The idea of Slaves’ sophomore album is one to be excited about, but also one to absolutely dread. On one hand, the Kent duo’s debut full-length Are You Satisfied? had its fair share of thrills, and their rickety, confrontational garage-punk was one of the driving forces of the UK’s indie explosion of the past couple of years. But on the other hand, Are You Satisfied? felt like its own self-contained beast, one that was clearly boxed off with very few notions or expectations for an expanding sound. That’s why the initial standing of Take Control remains so dubious – it’s hard to see how it can be a progression rather than a diminished return, and for a band like Slaves for whom the range of dynamics is slight as it is, either option can be potentially tough to pull off.
Where the final product falls is somewhere in the middle. Take Control is immediately recognisable as a Slaves album – Laurie Vincent’s guitar bashes are as rough and unrefined as always and Isaac Holman still batters his drums while barking in his “I’ll ‘ave you, you mug!”-Cockney accent – but there’s a clear desire to branch out. For the most part, Take Control abandons the sharpness and playful wit that characterised the duo’s debut in favour of lumbering, heavy clunks of tracks like Consume Or Be Consumed and Play Dead which completely lack whatever little tact and artifice that Slaves had in the first place. The production doesn’t help either with former Beastie Boy Mike D behind the mixing desk, and while he tries to retain the ramshackle sensibilities that the band have made their own, a lot of these tracks just feel muddy, especially the guitars which gurgle under layers of the treacle-thick mix. It very seldom works or sounds good, only on the deliberately mundane plod of People That You Meet.
As is to be expected, Slaves’ greatest success on Take Control is when they stick to what they know. The raucous ankle-biters of Spit It Out and the title track are the best examples, two tracks that could have been on their debut with their snarky, snotty punches. There are still some patches of light that peak out elsewhere though – for a Slaves song, Lies is relatively understated as it anchors itself into a choppy groove with sandy drumbeats, and People That You Meet and Rich Man are the kind of tracks that put the murkier sonics of the album to good use, the latter adopting what’s almost a rolling rock ‘n’ roll-style groove. They still pale in comparison to Slaves at their rabble-rousing best, but they at least show that a successful evolution in sound for the duo isn’t completely off the cards.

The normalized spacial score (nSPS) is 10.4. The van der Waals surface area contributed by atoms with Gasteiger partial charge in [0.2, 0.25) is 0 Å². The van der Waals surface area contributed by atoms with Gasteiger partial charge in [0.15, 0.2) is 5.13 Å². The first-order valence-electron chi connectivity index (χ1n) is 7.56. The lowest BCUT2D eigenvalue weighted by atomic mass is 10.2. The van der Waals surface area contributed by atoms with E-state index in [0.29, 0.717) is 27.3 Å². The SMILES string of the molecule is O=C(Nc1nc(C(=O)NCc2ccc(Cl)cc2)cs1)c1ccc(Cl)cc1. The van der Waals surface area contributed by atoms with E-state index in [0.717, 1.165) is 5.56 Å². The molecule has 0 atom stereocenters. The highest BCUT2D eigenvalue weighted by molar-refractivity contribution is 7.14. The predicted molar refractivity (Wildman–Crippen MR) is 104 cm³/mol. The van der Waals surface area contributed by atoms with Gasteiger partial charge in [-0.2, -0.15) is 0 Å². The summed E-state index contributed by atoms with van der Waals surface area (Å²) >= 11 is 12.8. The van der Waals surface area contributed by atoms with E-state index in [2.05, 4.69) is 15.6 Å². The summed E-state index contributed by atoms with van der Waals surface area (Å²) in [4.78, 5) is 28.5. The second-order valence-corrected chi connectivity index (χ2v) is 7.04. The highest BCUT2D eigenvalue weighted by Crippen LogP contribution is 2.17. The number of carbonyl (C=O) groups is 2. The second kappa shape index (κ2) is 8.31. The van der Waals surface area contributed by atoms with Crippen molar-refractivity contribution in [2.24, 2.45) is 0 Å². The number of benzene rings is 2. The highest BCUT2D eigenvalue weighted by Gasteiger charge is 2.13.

Granted, if you look elsewhere in the album that statement might seem fairly questionable, as pretty much every instance in which the duo try anything radically different, they utterly butcher any chances of success. There are two main styles that Slaves dip their toes into – hip-hop and alternative dance – and to be fair, when it comes to the former they’re not too bad. It only appears in any great capacity on the cumbersome plod of Consume Or Be Consumed, but Isaac Holman’s rapping seems to have translated from their now-standard cover of Skepta’s Shutdown to their own original material fairly smoothly. He’s certainly better than Mike D who, on his guest verse, ditches his traditionally nasal Manhattan delivery for a bastardised Cockney attempt that just sounds horrific.
But where the album sinks into irredeemable territory is in its final few songs, where for some inexplicable reason, they chuck in baggy ’90s house beats to drive tracks like STD’s / PHD’s that – big shock – don’t work. It’s not a case of not trying – they get Baxter Dury to lend some old-school cred to Steer Clear even though he ends up a complete non-presence – but it was a switch that was destined to fail because a) there’s no transition or hint of the skittering beats whatsoever prior to this, and b) they’re brought so far forward in the mix that any guitars or organic instrumentation of any sort are completely drowned out, and they sound like a completely different band.
Still, credit where it’s due – it’s good that Slaves are actually acknowledging the limits of their sound, and are actively working to rectify them. But when their attempts are this misguided, you have to wonder whether it’s actually worth it. It really does speak volumes that the best parts of Take Control are where Slaves play to their strengths; it either shows that they’re very good at their own set style, or such limited performers that anything beyond said set style is out of the question. To take a guess, Take Control would suggest it’s the latter – it’s a disappointingly long-winded album, especially considering the energy and bite of their debut, and only serves to live down to the worst of prior expectations as the definition of a sophomore slump.
For fans of: Rat Boy, Jamie T, The Streets
Words by Luke Nuttall
‘Take Control’ by Slaves is out now on Virgin EMI.